Causes of a transient ischaemic attack 

During a transient ischaemic attack (TIA), one of the small blood vessels that supply your brain with oxygen-rich blood becomes blocked.

Blood is supplied to your brain by two main blood vessels (carotid arteries) and two other blood vessels (vertebral arteries). These arteries branch off into a series of smaller blood vessels that supply blood to every part of your brain.

If a blood vessel becomes blocked, the blood flow to your brain will be disrupted. In TIAs, the disruption quickly passes and your brain's blood supply soon returns to normal. In a full stroke, blood flow to your brain is disrupted for much longer. Without a constant supply of blood, your brain cells will begin to die.

The blockage in your blood vessels is usually caused by a narrowing of the arteries, or as a result of a blood clot that has formed elsewhere in your body and travelled to your brain.


Atherosclerosis is a condition that causes narrowing of the arteries. It occurs when fatty deposits, known as plaques, develop on the inner lining of your blood vessels.

This can cause your blood vessels to become thickened, hard and less elastic, making it more difficult for blood to flow through them.

Read more about atherosclerosis.

Blood clots

A TIA can also occur when a blood clot develops in a blood vessel and blocks the blood supply to your brain.

Blood clots can be caused by a number of different factors including:

  • heart conditions  such as atrial fibrillation, which causes your heart to beat irregularly, or congestive heart muscle disease where your heart does not pump blood effectively 
  • blood conditions  such as leukaemia (cancer of the blood cells), sickle cell anaemia (an inherited blood disorder), high levels of fat in your blood (hyperlipidaemia), abnormally thickened blood (polycythaemia), or overproduction of platelets in your blood (thrombocythaemia)

A TIA can sometimes occur when a blood clot from a blood vessel in another part of your body moves into one of the arteries that supply blood to your brain. This is known as an embolism.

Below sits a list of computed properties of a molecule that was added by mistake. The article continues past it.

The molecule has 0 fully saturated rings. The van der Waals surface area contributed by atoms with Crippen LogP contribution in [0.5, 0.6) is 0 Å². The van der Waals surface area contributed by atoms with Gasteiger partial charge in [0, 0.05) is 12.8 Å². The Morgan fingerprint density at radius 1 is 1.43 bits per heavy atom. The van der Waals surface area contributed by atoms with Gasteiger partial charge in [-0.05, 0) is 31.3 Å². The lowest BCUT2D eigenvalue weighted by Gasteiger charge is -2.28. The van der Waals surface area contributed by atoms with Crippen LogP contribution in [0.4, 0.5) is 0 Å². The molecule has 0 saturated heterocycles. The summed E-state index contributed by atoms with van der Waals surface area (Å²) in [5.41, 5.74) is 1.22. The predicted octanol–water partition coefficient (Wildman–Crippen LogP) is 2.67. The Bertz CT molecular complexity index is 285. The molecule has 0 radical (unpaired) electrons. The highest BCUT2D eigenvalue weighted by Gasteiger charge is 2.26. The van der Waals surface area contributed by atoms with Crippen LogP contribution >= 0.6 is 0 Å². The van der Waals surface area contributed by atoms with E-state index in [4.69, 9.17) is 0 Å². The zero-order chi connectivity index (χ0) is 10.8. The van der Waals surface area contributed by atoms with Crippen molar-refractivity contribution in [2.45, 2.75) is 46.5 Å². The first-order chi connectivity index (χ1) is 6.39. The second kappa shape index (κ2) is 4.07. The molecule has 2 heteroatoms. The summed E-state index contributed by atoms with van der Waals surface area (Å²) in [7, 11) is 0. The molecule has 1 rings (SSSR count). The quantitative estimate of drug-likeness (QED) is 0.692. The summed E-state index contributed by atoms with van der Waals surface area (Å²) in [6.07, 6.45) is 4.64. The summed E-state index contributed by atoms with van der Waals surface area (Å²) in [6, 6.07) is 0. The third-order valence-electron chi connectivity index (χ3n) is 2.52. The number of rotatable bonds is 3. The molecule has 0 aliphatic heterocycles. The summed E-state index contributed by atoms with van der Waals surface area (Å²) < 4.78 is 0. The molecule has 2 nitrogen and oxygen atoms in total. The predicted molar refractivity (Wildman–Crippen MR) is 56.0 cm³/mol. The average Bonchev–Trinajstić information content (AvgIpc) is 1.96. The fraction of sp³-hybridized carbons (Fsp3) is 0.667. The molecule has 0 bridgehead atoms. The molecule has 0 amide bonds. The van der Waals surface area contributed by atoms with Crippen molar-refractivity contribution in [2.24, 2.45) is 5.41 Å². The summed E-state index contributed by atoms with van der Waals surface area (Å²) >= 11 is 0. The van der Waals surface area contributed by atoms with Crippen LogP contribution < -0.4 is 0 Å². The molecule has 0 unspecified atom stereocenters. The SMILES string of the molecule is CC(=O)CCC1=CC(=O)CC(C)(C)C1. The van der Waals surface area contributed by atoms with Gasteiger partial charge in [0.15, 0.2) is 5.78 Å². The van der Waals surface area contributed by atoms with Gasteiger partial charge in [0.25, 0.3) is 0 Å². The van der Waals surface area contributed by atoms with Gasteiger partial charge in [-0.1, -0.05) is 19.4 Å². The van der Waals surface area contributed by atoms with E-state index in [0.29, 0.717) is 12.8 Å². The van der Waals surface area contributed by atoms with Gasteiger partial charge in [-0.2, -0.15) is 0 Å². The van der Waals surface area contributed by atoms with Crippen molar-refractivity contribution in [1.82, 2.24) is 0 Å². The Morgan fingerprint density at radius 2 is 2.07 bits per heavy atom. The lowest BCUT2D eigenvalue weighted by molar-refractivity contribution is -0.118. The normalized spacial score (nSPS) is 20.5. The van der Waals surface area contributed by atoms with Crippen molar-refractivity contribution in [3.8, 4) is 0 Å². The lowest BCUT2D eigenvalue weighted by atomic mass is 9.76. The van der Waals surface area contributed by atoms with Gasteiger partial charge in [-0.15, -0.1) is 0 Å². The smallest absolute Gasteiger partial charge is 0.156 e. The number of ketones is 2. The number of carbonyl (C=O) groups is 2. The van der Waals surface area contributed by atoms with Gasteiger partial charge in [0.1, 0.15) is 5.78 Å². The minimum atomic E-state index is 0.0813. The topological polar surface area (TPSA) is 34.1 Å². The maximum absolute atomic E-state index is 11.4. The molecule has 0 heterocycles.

In very rare cases, a TIA can be caused by a small amount of bleeding in the brain. This is known as a haemorrhage.

Risk factors

A number of factors can increase your chances of having a TIA. These risk factors can either be:

  • fixed  such as age and gender
  • changeable  by altering your lifestyle, you may be able to reduce your risk of having a TIA

Some of the fixed risk factors associated with TIA are outlined below.


As you get older, your arteries begin to harden and narrow, increasing your risk of having a TIA.

TIAs most commonly occur in people over 60 years of age, although they can occur at any age, including in children and young adults. 


Men have a higher risk of having a TIA compared with pre-menopausal women. The risk of having a TIA or stroke increases in post-menopausal women.

It is not fully understood why the risk of having a TIA increases following the menopause (when a woman's monthly periods stop). However, the female hormones, oestrogen and progesterone, are thought to play a role as they can affect elasticity of the blood vessels.

In menopausal women, oestrogen and progesterone levels fall, which may cause the blood vessels to become harder and less elastic. 


As people of South Asian, African and Caribbean origin have an increased risk of developing high blood pressure and diabetes, they are also more at risk of having a TIA.

Family history

If you have a family history of stroke or TIA, your risk of having a TIA is increased. However, the risk is relatively small and having family members who have had a TIA will not necessarily mean that you will have one.

High blood pressure

High blood pressure (hypertension) is the most significant risk factor associated with TIA. Having high blood pressure puts extra strain on your body's blood vessels, causing them to become narrowed or clogged. 

Weight and diet

A diet high in saturated fat increases your risk of developing atherosclerosis. If there is too much salt in your diet, it is likely your blood pressure will be elevated which, like atherosclerosis, is a major risk factor for TIA.

Being overweight also puts your heart under strain and weakens your blood vessels. 


Smoking can double your risk of having a TIA or stroke. The harmful chemicals in cigarette smoke cause the lining in the arteries to thicken, which makes your blood more likely to clot.

Therefore, stopping smoking (if you smoke) is one of the main ways of preventing a TIA or stroke.

Read about how to lower your risk of having a TIA.

Medical conditions

Certain medical conditions, such as type 1 diabetes and type 2 diabetes, can increase your risk of having a TIA.

Diabetes causes high levels of glucose to develop in your bloodstream, which increases your risk of developing atherosclerosis (see above).

Page last reviewed: 03/10/2012

Next review due: 03/10/2014